So: is this piece successful? From a professional standpoint, Sessions’s Concerto was, in fact, a huge success. It was commissioned and premiered by the Boston Symphony Orchestra. It got great reviews. The BSO recorded it, and the recording got great reviews. It won the Pulitzer Prize. But those are, perhaps, merely career-based externalities, and the buzzwordiness of that phrase is some indication that inherent musical quality is not its inevitable companion. These are the sort of markers that are easiest to dismiss (up to a point: everybody hates the Pulitzer Prize until one of their favorite composers wins the thing).

I think (I hope) I’ve been a little more specific with “successful” and “unsuccessful” when writing or talking about music, measuring it against some given goal: either a composer’s-note mission statement for the piece, or some sort of dramatic necessity, or some trajectory that the music seems to be implying so strongly that to abandon it would be perverse. But a lot of times, I am left in the dark as to those goals. When it comes to, say, a major work by an 85-year-old Roger Sessions, I tend to assume that the composer knew what he was doing, that what we’re hearing is what he intended us to hear. Not being exactly what one wants to hear seems like a pretty thin rationale for judging whether a piece of music succeeds or doesn’t.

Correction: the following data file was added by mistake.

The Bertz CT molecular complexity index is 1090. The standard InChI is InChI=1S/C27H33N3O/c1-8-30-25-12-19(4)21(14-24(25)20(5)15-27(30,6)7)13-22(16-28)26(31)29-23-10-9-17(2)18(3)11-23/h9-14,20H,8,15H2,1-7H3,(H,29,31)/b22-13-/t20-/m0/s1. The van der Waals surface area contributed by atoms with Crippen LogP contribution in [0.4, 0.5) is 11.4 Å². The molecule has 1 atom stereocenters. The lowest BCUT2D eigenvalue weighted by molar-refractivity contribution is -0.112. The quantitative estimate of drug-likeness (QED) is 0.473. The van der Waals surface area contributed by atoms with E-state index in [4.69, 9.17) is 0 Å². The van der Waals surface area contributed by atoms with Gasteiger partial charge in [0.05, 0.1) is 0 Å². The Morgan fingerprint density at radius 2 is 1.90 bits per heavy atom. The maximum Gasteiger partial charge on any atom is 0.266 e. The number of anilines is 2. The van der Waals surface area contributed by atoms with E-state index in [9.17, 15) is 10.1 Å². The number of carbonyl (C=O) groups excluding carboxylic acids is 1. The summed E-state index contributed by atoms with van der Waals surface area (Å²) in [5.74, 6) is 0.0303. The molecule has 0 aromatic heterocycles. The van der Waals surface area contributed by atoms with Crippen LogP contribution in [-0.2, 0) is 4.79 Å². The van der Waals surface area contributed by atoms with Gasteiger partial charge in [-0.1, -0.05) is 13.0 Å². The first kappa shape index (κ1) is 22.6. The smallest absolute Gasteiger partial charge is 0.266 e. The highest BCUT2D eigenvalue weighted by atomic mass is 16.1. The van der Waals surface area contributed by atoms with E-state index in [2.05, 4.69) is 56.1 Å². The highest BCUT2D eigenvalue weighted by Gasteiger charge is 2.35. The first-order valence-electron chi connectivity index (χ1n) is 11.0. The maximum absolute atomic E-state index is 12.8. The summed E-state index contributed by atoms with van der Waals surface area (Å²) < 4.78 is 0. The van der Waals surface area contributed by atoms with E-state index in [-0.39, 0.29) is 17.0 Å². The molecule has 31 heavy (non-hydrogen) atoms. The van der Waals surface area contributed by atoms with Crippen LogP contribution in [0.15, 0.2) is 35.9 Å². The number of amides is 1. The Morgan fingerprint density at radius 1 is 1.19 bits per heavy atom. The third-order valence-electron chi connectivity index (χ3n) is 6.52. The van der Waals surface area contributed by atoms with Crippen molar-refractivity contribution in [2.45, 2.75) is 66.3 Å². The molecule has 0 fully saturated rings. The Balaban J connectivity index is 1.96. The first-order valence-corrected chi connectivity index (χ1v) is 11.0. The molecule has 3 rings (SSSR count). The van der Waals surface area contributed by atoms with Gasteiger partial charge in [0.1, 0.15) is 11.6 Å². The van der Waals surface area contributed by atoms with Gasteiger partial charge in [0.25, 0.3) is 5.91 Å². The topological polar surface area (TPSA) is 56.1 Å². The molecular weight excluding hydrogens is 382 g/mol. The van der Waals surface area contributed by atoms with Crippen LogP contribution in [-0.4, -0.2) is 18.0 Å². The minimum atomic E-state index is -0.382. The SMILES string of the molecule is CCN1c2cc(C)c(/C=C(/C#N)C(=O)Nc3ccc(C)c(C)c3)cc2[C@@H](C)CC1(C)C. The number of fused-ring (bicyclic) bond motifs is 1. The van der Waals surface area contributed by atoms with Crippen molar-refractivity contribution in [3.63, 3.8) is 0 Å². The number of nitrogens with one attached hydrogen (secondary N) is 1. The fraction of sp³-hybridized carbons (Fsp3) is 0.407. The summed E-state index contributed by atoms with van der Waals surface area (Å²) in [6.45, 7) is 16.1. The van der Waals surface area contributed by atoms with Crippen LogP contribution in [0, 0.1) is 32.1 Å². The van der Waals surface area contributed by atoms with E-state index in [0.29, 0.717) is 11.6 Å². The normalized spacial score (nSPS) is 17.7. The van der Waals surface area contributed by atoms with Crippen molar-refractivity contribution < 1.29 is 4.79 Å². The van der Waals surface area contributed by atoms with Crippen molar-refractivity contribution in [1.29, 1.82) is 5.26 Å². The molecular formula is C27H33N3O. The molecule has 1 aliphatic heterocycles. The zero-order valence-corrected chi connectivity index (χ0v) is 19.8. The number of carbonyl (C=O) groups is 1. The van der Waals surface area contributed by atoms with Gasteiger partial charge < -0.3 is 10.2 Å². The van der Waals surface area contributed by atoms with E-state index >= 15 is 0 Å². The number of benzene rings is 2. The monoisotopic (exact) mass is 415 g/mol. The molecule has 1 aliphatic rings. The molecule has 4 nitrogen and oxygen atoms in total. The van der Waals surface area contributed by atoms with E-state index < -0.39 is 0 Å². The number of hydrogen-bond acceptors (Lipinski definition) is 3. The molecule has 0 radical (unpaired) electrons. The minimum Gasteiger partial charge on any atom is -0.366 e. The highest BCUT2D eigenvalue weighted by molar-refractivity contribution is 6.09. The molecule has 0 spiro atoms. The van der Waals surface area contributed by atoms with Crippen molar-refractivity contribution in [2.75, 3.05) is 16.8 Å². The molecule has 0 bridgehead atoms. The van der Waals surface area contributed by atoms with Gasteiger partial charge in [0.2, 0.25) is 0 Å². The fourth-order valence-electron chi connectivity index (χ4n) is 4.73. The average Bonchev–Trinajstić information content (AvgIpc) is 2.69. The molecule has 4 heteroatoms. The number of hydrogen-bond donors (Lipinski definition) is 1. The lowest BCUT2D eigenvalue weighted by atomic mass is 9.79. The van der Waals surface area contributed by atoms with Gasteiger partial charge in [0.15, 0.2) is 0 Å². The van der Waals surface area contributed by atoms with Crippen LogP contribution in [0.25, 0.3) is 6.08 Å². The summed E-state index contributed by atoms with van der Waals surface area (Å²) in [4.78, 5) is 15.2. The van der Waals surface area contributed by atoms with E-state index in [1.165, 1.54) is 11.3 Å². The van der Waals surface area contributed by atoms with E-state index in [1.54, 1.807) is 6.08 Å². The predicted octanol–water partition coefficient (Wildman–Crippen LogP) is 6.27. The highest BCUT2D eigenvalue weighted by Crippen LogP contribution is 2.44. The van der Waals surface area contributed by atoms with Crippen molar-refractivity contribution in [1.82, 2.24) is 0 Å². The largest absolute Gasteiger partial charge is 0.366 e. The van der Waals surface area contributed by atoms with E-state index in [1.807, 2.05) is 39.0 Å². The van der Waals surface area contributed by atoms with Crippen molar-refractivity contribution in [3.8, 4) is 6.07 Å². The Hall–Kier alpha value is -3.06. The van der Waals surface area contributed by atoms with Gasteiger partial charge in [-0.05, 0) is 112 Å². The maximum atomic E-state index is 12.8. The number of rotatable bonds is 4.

The consensus of the group behind me seemed to be that the Concerto wasn’t flashy enough, that it didn’t justify its massive ensemble and its title with sufficient musical fireworks. To be fair, Sessions doesn’t have the generous glitter of that other BSO commission, Bartók’s Concerto for Orchestra—if that’s your benchmark, then the piece is going to seem unsuccessful. The question—an old one—is whether or not the listener has some responsibility to try and meet the music on its own terms.